With a bit more time on my hands, and in between creating online wine courses, I finally cracked the recipe for slow-cooked belly pork, using a recipe for Char Siu Pork. It was melt in the mouth delicious! What to drink with Char Siu was the next challenge…
The ingredients included honey, brown sugar, hoi sin sauce as well as garlic and five spice powder. Sweet ingredients can be tricky to marry, but I figured that Zinfandel’s uber-ripe (almost sweet-tasting) fruit, big generous flavours, and soft tannin would do the trick. It was absolutely delicious with it.
This week last year, I spent a week in the home of Zinfandel – California. And if California is the home, Lodi (pronounced ‘Low-die’) is the cradle of Zinfandel. Lodi is a huge grape-growing region, with some 120,000 acres planted to vines, 90 miles east of San Francisco.
Lodi was first planted with table grapes in the 1850s by settlers from Germany, Italy, Spain and Portugal. During the Prohibition Era of the 1920s, when sales of alcohol were banned, Lodi became a boom town for table grapes. Each US household was legally permitted to buy a certain amount of grapes to make their own wine, so trainloads of Lodi grapes were dispatched all over the States.
Zinfandel had been first planted there in the 1880s, and it became a flagship for the region. as A second boom era came in the late 70s/early 80s, with Sutter Home creating a sweet Rosé Zinfandel, creating a category known as ‘White Zinfandel.’
The current Lodi boom is sees Zinfandel from here being including in rich red fruity blends, such as Apothic and Dark Horse. Gallo Family, who make these popular wines, is the largest grape-buyer by far in Lodi.
Another change that I discovered is that the number of wineries has increased from 8 to 85 since 2000. Instead of just selling on grapes, growers are setting up their own wineries. As land is much cheaper here than neighbouring Napa or Sonoma, growers are having fun experimenting with unusual varietals. There are over a hundred varietals planted here. I’ve tasted quite a few, and the future looks very exciting for this farming region which continues to re-invent itself.
A final word – if you like slightly spicy Asian or Mexican food, try pairing it with Zinfandel. It’s also pretty good with milk chocolate and white chocolate (yes, that includes Easter eggs!). A former wine student of mine first cut his teeth on Zinfandel at my WSET wine course. He is now a big fan, and sells several Zinfandels in Sweeneys D3 wine shop in Fairview, where he now works!
PS – the char siu recipe is at café delites blog. And do make some extra sauce, as advised!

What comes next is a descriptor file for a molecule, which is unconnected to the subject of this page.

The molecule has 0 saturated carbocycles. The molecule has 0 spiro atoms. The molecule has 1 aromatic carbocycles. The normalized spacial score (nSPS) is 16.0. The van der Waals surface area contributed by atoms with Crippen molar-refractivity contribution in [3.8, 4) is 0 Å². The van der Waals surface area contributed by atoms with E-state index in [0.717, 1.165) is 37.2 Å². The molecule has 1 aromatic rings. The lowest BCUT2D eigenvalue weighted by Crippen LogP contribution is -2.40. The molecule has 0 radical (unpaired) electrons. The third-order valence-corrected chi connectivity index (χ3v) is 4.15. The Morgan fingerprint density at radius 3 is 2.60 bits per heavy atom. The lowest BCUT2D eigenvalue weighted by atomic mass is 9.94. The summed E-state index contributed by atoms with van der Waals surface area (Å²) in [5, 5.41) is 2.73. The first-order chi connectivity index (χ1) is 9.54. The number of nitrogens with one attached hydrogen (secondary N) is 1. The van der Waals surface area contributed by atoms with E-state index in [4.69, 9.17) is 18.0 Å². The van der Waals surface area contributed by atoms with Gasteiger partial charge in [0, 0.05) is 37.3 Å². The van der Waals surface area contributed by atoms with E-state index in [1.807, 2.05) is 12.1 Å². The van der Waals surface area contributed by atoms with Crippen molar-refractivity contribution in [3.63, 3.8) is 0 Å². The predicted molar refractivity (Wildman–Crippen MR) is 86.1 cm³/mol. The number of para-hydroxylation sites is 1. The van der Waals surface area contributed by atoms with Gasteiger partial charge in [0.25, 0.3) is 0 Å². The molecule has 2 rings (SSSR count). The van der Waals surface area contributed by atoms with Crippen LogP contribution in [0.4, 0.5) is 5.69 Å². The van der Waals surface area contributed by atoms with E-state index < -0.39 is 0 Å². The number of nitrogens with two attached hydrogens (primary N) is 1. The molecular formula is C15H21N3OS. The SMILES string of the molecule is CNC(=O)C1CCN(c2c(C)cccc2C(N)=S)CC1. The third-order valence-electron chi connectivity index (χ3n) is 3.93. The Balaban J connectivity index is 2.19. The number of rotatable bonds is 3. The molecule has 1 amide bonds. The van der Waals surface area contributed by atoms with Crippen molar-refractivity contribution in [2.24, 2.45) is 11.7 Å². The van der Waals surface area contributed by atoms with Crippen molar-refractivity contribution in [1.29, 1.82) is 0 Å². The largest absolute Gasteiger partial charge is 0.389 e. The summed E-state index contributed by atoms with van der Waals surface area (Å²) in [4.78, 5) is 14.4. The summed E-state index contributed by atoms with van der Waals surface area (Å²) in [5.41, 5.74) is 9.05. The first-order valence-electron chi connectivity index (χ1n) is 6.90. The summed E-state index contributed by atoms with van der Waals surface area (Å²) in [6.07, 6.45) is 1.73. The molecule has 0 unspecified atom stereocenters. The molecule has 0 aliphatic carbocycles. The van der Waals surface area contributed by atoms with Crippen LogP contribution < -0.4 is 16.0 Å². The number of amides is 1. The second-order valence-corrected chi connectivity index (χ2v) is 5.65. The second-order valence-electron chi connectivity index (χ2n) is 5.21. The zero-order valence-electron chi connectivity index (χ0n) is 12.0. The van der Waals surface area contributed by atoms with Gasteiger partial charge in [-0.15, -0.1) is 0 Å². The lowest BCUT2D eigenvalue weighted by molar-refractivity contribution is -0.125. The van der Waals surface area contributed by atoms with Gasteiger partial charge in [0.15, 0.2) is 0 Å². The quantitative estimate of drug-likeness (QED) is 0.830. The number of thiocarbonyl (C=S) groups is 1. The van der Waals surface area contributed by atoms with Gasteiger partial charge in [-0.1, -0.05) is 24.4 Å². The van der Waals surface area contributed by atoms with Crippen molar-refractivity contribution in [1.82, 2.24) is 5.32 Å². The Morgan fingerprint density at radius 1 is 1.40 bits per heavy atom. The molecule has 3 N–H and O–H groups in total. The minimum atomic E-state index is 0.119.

Gnarly Head Old Vine Zinfandel 2017 Gnarly Head is a big success story in the USA, with a whole range of wines built around the success of the original Zinfandel. This is a rich, warm, spicy red, with baked and jammy, spicy red and black fruits, and smooth tannin. €19.95, O’Briens, Molloys, Drinkstore, Wineonline.ie, Donnybrook Fair and other good independents.
Kendall-Jackson Reserve Zinfandel has plenty of body, warm alcohol, with smooth tannin, and oodles of dark dried fruits (fig, sultana), sweet cake spices (clove, cinnamon, nutmeg) and toastiness. €23.95 (O’Brien’s)
Dark Horse Cabernet Sauvignon The goal of the Gallo winemaking team was to make a $20 dollar wine with a $8 price tag. It’s been a runaway success (even in Ireland, where our tax is higher). The Dark Horse range includes Cabernet Sauvignon – and this is a friendly mare – very approachable, with rich sweet blackberry, cocoa and sweet cake spice flavours, and smooth tannin. I would try this with char siu and Asian/Mexican spicy fare too. €15, Super Valu, Tesco, Dunnes.
Ravenswood Lodi Old Vine Zinfandel 2013 This is from one of the most famous producers of Zinfandel, Joel Peterson, who I met on my previous wine trip to California. Wonderful, pronounced aromas of super-ripe black fruit (black cherry, black plum, blueberry), eucalyptus, liquorice, white pepper, with notes of chocolate, coffee, vanilla and charred wood. Tannins are smooth, with a rich warm smoky finish. €22.99, Donnybrook Fair.
Brazin Old Vine Zinfandel medium to full bodied, with intense flavours of coconut, charred wood, cloves, nutmeg, very ripe black and red fruits (blackberry, plums, cherries), as well as dried fruit and liquorice. Lovely long finish. About €23 (Martins, McHugh’s, wineonline.ie, Egan’s, Donnybrook Fair).